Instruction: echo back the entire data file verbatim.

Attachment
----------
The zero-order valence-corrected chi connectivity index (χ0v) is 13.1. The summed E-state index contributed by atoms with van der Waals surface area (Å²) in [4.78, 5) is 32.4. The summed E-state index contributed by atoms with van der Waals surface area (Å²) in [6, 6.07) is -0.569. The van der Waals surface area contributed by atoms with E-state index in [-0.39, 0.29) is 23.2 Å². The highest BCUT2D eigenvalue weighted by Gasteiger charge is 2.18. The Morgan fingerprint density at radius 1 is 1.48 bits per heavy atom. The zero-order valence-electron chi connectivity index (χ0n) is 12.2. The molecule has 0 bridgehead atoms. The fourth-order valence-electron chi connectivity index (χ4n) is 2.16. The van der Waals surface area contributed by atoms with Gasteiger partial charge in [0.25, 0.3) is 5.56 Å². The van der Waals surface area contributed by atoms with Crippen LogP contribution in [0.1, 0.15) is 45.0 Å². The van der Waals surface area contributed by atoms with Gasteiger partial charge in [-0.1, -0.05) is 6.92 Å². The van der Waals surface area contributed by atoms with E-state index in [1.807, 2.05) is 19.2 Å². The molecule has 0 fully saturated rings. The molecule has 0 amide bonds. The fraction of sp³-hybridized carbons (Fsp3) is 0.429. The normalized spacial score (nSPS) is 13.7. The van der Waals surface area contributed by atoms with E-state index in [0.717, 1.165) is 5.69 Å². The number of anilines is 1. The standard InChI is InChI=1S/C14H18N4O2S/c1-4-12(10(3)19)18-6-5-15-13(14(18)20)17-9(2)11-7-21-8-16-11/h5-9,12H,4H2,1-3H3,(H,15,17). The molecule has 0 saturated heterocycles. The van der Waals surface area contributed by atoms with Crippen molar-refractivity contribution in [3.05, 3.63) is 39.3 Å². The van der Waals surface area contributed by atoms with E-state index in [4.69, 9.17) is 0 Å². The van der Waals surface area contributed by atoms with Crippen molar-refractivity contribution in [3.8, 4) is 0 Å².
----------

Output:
The zero-order valence-corrected chi connectivity index (χ0v) is 13.1. The summed E-state index contributed by atoms with van der Waals surface area (Å²) in [4.78, 5) is 32.4. The summed E-state index contributed by atoms with van der Waals surface area (Å²) in [6, 6.07) is -0.569. The van der Waals surface area contributed by atoms with E-state index in [-0.39, 0.29) is 23.2 Å². The highest BCUT2D eigenvalue weighted by Gasteiger charge is 2.18. The Morgan fingerprint density at radius 1 is 1.48 bits per heavy atom. The zero-order valence-electron chi connectivity index (χ0n) is 12.2. The molecule has 0 bridgehead atoms. The fourth-order valence-electron chi connectivity index (χ4n) is 2.16. The van der Waals surface area contributed by atoms with Gasteiger partial charge in [0.25, 0.3) is 5.56 Å². The van der Waals surface area contributed by atoms with Crippen LogP contribution in [0.1, 0.15) is 45.0 Å². The van der Waals surface area contributed by atoms with Gasteiger partial charge in [-0.1, -0.05) is 6.92 Å². The van der Waals surface area contributed by atoms with E-state index in [1.807, 2.05) is 19.2 Å². The molecule has 0 fully saturated rings. The molecule has 0 amide bonds. The fraction of sp³-hybridized carbons (Fsp3) is 0.429. The normalized spacial score (nSPS) is 13.7. The van der Waals surface area contributed by atoms with E-state index in [0.717, 1.165) is 5.69 Å². The number of anilines is 1. The standard InChI is InChI=1S/C14H18N4O2S/c1-4-12(10(3)19)18-6-5-15-13(14(18)20)17-9(2)11-7-21-8-16-11/h5-9,12H,4H2,1-3H3,(H,15,17). The molecule has 0 saturated heterocycles. The van der Waals surface area contributed by atoms with Crippen molar-refractivity contribution in [3.05, 3.63) is 39.3 Å². The van der Waals surface area contributed by atoms with E-state index in [4.69, 9.17) is 0 Å². The van der Waals surface area contributed by atoms with Crippen molar-refractivity contribution in [3.8, 4) is 0 Å².